As you’ve seen in the news we’re proposing some changes to our garden waste collection. Like most London Boroughs, such as our friends in Havering and Hackney, we are going to be charging for our summer garden waste collection. £50 will get you fifty bags and a garden waste collection every other week. The online reaction has been mixed and I wanted to explain why we are proposing the change.
Government cuts means Redbridge need to save £100 million. This means we need to look at every service we deliver and see if we can do it in a different way. We spend around £2million a year on picking up garden waste. That is a lot of money. Bringing in a charge means that the service will pay for itself. Saving £2 million here means we can do a better job at protecting our libraries, adult social care services and keeping the area clean and tidy.
Your first thought might be “well, my council tax already pays for this”. It doesn’t. Council tax only makes up 15% of the council’s income. We rely heavily on government grants, which have been continuously reduced since 2010. Once you take out the services that we legally have to pay for, it leaves us with little wiggle room. We’re trying to maintain services, but we have to make tough decisions about which ones we fund and which ones we ask residents they really need.
Some other councils make money from recycling waste. The previous administration tied us in to a 25-year contract [Ed: we are somewhere between 10-15 years in] which charges us for disposing of waste and providing no incentive to recycle. Most councils get a financial incentive to recycle, we just have a moral one.
We want people to compost more. Most of your green garden waste is suitable for composting and we are giving residents a compost bin for £5 to help with this. This is not only good for the council’s finances but also better for the environment. In the summer we have 10 diesel lorries driving round the borough adding to our air pollution problem. If you compost most of your garden waste, you can save the occasional trip to the tip for the big items (or pay the charge).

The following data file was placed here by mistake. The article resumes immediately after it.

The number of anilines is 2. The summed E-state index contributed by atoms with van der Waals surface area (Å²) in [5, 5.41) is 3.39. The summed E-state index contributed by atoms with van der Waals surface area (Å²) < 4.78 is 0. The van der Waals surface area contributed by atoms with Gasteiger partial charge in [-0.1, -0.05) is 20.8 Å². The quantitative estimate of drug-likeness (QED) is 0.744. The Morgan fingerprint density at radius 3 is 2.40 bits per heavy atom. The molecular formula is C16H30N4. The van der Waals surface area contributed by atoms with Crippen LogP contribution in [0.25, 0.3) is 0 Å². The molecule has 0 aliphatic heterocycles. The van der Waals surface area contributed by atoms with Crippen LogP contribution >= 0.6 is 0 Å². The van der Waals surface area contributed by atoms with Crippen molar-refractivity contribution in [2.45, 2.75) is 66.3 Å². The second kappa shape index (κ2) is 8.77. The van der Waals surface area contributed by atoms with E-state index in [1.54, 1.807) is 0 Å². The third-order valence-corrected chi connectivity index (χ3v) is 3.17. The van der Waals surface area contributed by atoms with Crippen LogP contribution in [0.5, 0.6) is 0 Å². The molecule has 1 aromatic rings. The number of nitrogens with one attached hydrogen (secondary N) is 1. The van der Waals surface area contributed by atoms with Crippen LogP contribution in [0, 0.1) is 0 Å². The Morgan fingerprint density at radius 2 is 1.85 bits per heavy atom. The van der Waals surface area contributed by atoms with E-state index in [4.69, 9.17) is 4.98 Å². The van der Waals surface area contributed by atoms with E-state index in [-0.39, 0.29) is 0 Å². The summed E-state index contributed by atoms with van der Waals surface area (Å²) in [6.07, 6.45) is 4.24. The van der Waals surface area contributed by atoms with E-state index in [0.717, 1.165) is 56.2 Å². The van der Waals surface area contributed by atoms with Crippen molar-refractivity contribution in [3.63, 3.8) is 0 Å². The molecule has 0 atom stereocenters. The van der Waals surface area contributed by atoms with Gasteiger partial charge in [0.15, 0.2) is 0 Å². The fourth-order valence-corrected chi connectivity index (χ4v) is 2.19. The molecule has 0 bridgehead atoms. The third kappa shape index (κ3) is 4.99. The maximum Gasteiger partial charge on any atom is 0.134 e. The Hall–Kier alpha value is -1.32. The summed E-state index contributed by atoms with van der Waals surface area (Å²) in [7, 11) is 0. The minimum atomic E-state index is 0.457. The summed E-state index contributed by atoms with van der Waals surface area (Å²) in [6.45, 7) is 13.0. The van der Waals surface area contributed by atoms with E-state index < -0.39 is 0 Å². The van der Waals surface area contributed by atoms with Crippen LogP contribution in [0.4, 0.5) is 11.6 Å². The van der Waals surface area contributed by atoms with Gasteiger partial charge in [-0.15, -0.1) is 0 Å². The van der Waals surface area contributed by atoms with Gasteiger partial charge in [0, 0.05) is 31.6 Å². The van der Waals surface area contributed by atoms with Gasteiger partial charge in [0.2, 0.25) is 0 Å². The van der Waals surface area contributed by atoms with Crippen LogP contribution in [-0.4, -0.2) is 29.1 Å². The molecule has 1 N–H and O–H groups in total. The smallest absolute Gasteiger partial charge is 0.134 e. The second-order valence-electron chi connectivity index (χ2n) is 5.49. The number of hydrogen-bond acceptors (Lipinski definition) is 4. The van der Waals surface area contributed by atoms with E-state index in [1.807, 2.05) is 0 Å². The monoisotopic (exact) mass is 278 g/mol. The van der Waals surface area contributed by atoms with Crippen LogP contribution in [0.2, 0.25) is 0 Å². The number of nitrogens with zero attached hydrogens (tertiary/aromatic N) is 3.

We want you to compost. It saves us money, is better for the environment and gives us a much better chance to protect the services we care about. The cuts are so severe that we have to make tough decisions about what we do and don’t fund. When the conversation talks about closing libraries, cutting care for older people or charging for garden waste collection the decision is difficult, but I feel we have made the right one.
Let’s compare the Green Garden Waste collection service with another collection service where our council has gone in completely the opposite direction to other London council’s and made a charged service free - the Bulky Waste collection service.
Now, if I recall correctly, when the Bulky Waste service was charged it was free for pensioners and those on certain benefits. And most of the comments I have seen on the proposed change above relate to the inconvenience and/or hardship for the elderly and those without private transport. So this might be an amendment that the Cabinet Member may wish to consider?
It also occurs to me that the Green Waste collection may be much easier to manage, and operate efficiently and effectively with significant financial savings if it were to operate on a booking system like the Bulky Waste service. In fact, again if I recall correctly, this is how the service was organised before the scheduled weekly collection was introduced. And again something the Cabinet Member may wish to consider?
It would mean that the operator will know exactly how much and where needs to be collected on any given day and avoids a diesel lorry toodling along our streets looking for green bags that may or may not be there. Unlike household waste and kerbside recycling where most residents put pretty much the same amount out every week.
Of course the Cabinet Member may have already considered these options, but since we do not have a Sustainability Panel any more, where we and others could make such suggestions at the pre-decision stage, we have no way of knowing.
On a personal level I must say that the service has been a disincentive to compost having not used my shredder since it was introduced and my composting has been scaled back to just one 900ltr bin. I did have three (homemade from pallets) on a two-year rotation and shredded material really does get the composting process going. Composting really should be the norm in the leafy parts of the borough so perhaps some good will come out of this.
Changing tack, although I have not mentioned it on this blog yet, the above change comes on top of a proposed 4% increase in Council Tax in April 2017, the selling off of assets such as Queen Victoria House in Barkingside (the electoral registrar is moving to Valentines Mansion), the introduction of parking charges in Wanstead High Street (watch out Manford Way) and a brand new website designed to remove all human contact between the end-user and the service provider.